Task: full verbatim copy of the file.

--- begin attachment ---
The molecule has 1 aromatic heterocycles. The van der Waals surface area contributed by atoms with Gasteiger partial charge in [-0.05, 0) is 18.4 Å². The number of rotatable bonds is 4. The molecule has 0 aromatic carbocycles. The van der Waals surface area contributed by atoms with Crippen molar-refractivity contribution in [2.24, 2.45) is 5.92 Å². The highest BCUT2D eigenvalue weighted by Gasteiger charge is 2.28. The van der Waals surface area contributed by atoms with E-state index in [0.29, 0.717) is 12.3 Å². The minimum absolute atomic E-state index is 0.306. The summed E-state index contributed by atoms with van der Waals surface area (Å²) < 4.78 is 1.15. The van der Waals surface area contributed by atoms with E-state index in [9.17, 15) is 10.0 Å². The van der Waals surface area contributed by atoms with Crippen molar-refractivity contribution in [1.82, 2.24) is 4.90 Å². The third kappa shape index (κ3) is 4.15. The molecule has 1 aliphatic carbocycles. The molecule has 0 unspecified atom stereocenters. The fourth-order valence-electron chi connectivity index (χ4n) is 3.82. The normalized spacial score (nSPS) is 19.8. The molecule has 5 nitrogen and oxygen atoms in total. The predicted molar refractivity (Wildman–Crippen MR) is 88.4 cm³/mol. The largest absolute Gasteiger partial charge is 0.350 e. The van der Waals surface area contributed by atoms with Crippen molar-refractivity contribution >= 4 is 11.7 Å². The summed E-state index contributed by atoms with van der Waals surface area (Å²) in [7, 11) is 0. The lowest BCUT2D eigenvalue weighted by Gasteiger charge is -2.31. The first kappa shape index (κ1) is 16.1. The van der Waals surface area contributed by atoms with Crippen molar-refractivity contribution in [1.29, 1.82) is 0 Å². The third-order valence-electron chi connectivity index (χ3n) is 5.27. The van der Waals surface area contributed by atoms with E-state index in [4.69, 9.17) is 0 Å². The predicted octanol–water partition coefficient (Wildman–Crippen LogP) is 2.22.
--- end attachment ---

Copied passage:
The molecule has 1 aromatic heterocycles. The van der Waals surface area contributed by atoms with Gasteiger partial charge in [-0.05, 0) is 18.4 Å². The number of rotatable bonds is 4. The molecule has 0 aromatic carbocycles. The van der Waals surface area contributed by atoms with Crippen molar-refractivity contribution in [2.24, 2.45) is 5.92 Å². The highest BCUT2D eigenvalue weighted by Gasteiger charge is 2.28. The van der Waals surface area contributed by atoms with E-state index in [0.29, 0.717) is 12.3 Å². The minimum absolute atomic E-state index is 0.306. The summed E-state index contributed by atoms with van der Waals surface area (Å²) < 4.78 is 1.15. The van der Waals surface area contributed by atoms with E-state index in [9.17, 15) is 10.0 Å². The van der Waals surface area contributed by atoms with Crippen molar-refractivity contribution in [1.82, 2.24) is 4.90 Å². The third kappa shape index (κ3) is 4.15. The molecule has 1 aliphatic carbocycles. The molecule has 0 unspecified atom stereocenters. The fourth-order valence-electron chi connectivity index (χ4n) is 3.82. The normalized spacial score (nSPS) is 19.8. The molecule has 5 nitrogen and oxygen atoms in total. The predicted molar refractivity (Wildman–Crippen MR) is 88.4 cm³/mol. The largest absolute Gasteiger partial charge is 0.350 e. The van der Waals surface area contributed by atoms with Crippen molar-refractivity contribution >= 4 is 11.7 Å². The summed E-state index contributed by atoms with van der Waals surface area (Å²) in [7, 11) is 0. The lowest BCUT2D eigenvalue weighted by Gasteiger charge is -2.31. The first kappa shape index (κ1) is 16.1. The van der Waals surface area contributed by atoms with Crippen molar-refractivity contribution in [1.29, 1.82) is 0 Å². The third-order valence-electron chi connectivity index (χ3n) is 5.27. The van der Waals surface area contributed by atoms with E-state index in [4.69, 9.17) is 0 Å². The predicted octanol–water partition coefficient (Wildman–Crippen LogP) is 2.22.